Kurt Cobb is a freelance writer and communications consultant who writes frequently about energy and environment. His work has appeared in The Christian Science Monitor, Resilience, Common Dreams, Naked Capitalism, Le Monde Diplomatique, Oilprice.com, OilVoice, TalkMarkets, Investing.com, Business Insider and many other places. He is the author of an oil-themed novel entitled Prelude and has a widely followed blog called Resource Insights. He can be contacted at kurtcobb2001@yahoo.com.

3 comments:

Joe Clarkson said...

Great summary of the folly of shale!

I am curious about one thing though: Since the energy available from oil is so much cheaper than the energy available from human and animal muscle, why shouldn't the modern economy be able to support very much higher oil prices? Why is it that the EROI from energy sources must exceed a certain threshold to support a modern economy and how do we really know what that threshold is? I would also think that there is so much energy waste in the US economy that efficiency gains could allow it to support oil prices many multiples of current prices.

Kurt Cobb said...

Joe,

You bring up important points. EROI is critical. As EROI plummets for oil as it becomes more and more difficult to extract, we must consider two things: 1) where the energy invested to get it is coming from and 2) the portion of economic activity which must be devoted to extracting it. It turns out that much of the energy to drill a well comes from oil itself for all the machines which are required (or tankers of fracking water or other vehicles). And, of course, there is the energy cost of the equipment. And, there is the number of wells which must be drilled and the rate at which they must be drilled. That gets us to point 2 which is how much of the economy must be devoted to getting oil.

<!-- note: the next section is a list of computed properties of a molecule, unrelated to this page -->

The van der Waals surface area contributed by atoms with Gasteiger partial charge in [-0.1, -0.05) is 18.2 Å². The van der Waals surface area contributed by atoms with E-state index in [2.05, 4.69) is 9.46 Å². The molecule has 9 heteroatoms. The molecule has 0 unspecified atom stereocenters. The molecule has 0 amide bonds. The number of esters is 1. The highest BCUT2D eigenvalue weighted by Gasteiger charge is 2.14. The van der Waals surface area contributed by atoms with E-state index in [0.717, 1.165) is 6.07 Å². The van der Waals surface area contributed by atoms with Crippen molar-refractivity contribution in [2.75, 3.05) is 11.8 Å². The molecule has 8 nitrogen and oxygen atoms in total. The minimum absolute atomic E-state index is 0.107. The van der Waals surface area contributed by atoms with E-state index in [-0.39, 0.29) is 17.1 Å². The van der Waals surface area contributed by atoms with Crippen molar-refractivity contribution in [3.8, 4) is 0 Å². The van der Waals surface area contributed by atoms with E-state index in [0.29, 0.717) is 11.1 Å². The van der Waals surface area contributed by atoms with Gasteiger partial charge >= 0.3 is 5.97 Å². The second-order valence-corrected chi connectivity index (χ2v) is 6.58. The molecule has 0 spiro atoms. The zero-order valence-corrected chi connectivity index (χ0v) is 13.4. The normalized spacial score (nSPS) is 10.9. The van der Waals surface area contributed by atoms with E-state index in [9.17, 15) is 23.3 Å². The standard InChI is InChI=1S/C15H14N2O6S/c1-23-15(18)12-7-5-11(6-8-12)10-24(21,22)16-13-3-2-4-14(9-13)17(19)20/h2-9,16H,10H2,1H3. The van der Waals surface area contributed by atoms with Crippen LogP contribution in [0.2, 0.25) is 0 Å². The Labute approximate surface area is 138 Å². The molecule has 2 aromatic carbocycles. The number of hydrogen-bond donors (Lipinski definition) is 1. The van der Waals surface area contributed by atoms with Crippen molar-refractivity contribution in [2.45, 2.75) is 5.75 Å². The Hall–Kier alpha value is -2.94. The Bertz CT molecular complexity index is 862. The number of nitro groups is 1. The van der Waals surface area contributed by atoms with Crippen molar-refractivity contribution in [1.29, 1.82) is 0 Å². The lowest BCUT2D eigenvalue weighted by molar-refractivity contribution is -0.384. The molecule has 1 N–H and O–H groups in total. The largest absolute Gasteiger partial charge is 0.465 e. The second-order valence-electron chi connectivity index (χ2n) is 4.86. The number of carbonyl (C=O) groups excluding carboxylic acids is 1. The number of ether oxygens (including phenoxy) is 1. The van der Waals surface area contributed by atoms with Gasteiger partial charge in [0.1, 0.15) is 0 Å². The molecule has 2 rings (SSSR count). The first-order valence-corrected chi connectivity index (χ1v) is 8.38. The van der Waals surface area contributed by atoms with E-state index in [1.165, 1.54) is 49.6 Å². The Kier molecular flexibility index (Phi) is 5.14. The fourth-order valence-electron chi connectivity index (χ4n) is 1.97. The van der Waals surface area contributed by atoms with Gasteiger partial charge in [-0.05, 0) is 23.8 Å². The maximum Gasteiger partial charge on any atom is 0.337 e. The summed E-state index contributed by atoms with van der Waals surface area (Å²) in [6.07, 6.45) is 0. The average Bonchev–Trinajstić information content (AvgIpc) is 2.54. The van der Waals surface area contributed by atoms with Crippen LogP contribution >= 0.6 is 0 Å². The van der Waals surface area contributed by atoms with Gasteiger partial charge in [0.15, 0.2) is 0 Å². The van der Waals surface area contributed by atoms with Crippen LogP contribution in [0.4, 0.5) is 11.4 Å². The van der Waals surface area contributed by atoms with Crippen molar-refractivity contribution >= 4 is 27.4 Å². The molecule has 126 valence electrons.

When other liquid (or gaseous) fuels are cheaper to produce, they will be preferred. But what if they, too, are expensive or depleting and declining just like oil? Of course, it's obvious that oil cannot be considered in isolation and the total environment in which we are extracting oil cannot be known for certain in the future.

When you have a complex society such as ours that has so many interlocking loops of dependency--for example, the oil industry could not function without a robust steel and fabrication industry which depends on mining operations which depend on diesel--when that is the case, problems in supply chains ripple through the economy as we have seen happen with COVID. You can see these loops everywhere. The electricity used to power the factories that make the pipes for the oil industry requires coal or possibly natural gas which require petroleum to power the machines that extract them as so on and so on. I've heard these loops referred to as depth of fabrication.

There is a certain level of energy surplus required to keep these loops intact. I don't think we know what it is. But we risk finding out abruptly if we have a precipitous drop in energy availability. High complexity requires more energy to keep it intact than low complexity. In brief, high complexity implies a lot of people doing things other than gathering energy for society.

Certainly, we could simply let things crash into a lower state of complexity that would use less energy and people could shift their efforts to do other things such as grow food. But that's what we call a crisis and a collapse. Not pleasant, but on our current trajectory seemingly inevitable.

I agree that we could be vastly more efficient with our energy use. The waste is partly built into the system--electric generating plants sited too far away from cities to make use of their waste heat for district heating, for example--and also partly our habits: using lots of air-conditioning in summer. Assuming we make efficiency gains quickly, we will still be faced with Jevons Paradox. Much of the resulting surplus fuel would be used to expand economic activity increasing overall use in the end. Only a hard cap on energy use would prevent this from happening.

Radu Diaconu said...

This year climate change is accelarating to a level that it is becoming destructuve. Massive floods in Germany and China, massive forest fires, heat waves of an unprecedent vilence and duration and so on.
People are getting more and more hooked on renewables, electric cars, going green...but I pose myself a very serious question: since weather patterns are becoming so unpredictable and all weather phenomenons are getting ever more violent, how we will produce "green energy" in a predictable and stable way?
In my opinion, the transition to a zero emission all renewables energy society is no longer possible and the unstability of global weather will destabilize all the loops you talk more and more up to a breaking point.